1937 - Premonitions of doom
The popular Edward VIII had ascended to the throne on the death of his
father, George V, and his coronation was set for 1937.
To celebrate this occasion, LE Boullemier designed superb commemorative
pieces, each bearing a cameo portrait of the new King with sumptuous enamelling
and gilding. They were time-consuming and expensive to produce and, just
as the pre-production samples were to Mr Boullemier's satisfaction, the
abdication was announced. The British public were devastated - and Maling
lost a great deal of money.
Shortly afterwards, LEB was tempted away from Maling to join the New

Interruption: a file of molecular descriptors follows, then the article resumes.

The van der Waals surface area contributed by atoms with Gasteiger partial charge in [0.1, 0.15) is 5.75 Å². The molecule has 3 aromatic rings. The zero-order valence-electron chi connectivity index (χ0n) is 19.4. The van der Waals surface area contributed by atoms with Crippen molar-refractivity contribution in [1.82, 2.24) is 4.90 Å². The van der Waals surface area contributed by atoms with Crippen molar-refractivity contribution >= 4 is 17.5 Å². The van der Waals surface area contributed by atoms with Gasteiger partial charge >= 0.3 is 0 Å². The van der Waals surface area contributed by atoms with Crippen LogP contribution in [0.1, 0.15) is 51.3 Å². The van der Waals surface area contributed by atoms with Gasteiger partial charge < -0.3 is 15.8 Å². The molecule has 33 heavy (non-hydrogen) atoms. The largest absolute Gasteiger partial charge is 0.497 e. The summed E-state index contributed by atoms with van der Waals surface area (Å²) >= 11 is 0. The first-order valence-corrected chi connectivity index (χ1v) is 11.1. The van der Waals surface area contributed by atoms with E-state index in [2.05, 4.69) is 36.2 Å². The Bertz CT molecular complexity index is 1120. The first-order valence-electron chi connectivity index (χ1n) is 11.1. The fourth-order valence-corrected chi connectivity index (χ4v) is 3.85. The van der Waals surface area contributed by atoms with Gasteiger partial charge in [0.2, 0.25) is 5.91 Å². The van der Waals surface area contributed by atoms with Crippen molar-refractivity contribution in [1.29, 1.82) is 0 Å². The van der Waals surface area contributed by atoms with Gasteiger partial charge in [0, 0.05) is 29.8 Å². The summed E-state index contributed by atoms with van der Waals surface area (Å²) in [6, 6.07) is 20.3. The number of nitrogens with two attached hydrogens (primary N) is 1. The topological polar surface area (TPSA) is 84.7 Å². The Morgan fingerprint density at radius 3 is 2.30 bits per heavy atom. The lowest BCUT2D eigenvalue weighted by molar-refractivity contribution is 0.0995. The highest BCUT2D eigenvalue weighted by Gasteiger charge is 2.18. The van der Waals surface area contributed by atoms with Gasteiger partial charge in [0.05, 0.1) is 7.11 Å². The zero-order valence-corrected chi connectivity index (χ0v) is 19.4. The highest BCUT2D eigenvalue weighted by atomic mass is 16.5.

Hall factory in Staffordshire, with the promise that he would create a
range of 'Boumier Ware' - each piece carrying his facsimile signature
(a credit he had generally been denied at Maling).
To add to the misfortunes, the last of CT Maling's three sons died in
1937, and the pottery was then in the hands of trustees until its future
could be decided. Then came the war...
Skilled personnel left to join the armed forces. A ban was introduced
on selling decorated ware to the home market (and this was the very thing
Maling had concentrated on in recent years). The pottery was fortunate
to secure contracts to supply basic white wares for military and domestic
use (such as the invalid feeder pictured here) - but the two photographs
perhaps illustrate the very highest and lowest tides in Maling's fortunes,
and show again why it is impossible to say what 'typical' Maling ware